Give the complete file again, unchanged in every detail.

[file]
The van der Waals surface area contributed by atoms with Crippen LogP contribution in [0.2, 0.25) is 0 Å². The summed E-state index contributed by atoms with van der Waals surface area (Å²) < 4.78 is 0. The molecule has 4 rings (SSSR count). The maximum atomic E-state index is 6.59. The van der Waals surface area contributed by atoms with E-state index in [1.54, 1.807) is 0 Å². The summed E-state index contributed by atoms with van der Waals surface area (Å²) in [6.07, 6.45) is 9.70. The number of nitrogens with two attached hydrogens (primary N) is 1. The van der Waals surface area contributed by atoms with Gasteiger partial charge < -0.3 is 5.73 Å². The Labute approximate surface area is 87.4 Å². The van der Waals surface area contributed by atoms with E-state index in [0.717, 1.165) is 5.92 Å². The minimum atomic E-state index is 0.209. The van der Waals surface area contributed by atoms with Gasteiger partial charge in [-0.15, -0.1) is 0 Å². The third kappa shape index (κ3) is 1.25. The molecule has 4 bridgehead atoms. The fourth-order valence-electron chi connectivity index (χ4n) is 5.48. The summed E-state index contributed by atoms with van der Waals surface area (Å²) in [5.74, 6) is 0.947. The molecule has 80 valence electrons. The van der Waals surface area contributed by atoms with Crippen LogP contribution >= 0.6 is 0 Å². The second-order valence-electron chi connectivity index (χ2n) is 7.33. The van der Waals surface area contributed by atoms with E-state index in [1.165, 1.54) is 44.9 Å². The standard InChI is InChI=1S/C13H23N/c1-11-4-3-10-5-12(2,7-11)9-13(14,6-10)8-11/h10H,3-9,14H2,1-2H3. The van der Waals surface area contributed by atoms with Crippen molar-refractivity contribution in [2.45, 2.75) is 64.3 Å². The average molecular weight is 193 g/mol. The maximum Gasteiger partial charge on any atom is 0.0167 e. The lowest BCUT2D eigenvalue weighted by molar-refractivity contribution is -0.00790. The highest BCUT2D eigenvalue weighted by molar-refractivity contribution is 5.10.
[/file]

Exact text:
The van der Waals surface area contributed by atoms with Crippen LogP contribution in [0.2, 0.25) is 0 Å². The summed E-state index contributed by atoms with van der Waals surface area (Å²) < 4.78 is 0. The molecule has 4 rings (SSSR count). The maximum atomic E-state index is 6.59. The van der Waals surface area contributed by atoms with E-state index in [1.54, 1.807) is 0 Å². The summed E-state index contributed by atoms with van der Waals surface area (Å²) in [6.07, 6.45) is 9.70. The number of nitrogens with two attached hydrogens (primary N) is 1. The van der Waals surface area contributed by atoms with Gasteiger partial charge < -0.3 is 5.73 Å². The Labute approximate surface area is 87.4 Å². The van der Waals surface area contributed by atoms with E-state index in [0.717, 1.165) is 5.92 Å². The minimum atomic E-state index is 0.209. The van der Waals surface area contributed by atoms with Gasteiger partial charge in [-0.15, -0.1) is 0 Å². The third kappa shape index (κ3) is 1.25. The molecule has 4 bridgehead atoms. The fourth-order valence-electron chi connectivity index (χ4n) is 5.48. The summed E-state index contributed by atoms with van der Waals surface area (Å²) in [5.74, 6) is 0.947. The molecule has 80 valence electrons. The van der Waals surface area contributed by atoms with Crippen LogP contribution >= 0.6 is 0 Å². The second-order valence-electron chi connectivity index (χ2n) is 7.33. The van der Waals surface area contributed by atoms with E-state index in [1.165, 1.54) is 44.9 Å². The standard InChI is InChI=1S/C13H23N/c1-11-4-3-10-5-12(2,7-11)9-13(14,6-10)8-11/h10H,3-9,14H2,1-2H3. The van der Waals surface area contributed by atoms with Crippen molar-refractivity contribution in [2.45, 2.75) is 64.3 Å². The average molecular weight is 193 g/mol. The maximum Gasteiger partial charge on any atom is 0.0167 e. The lowest BCUT2D eigenvalue weighted by molar-refractivity contribution is -0.00790. The highest BCUT2D eigenvalue weighted by molar-refractivity contribution is 5.10.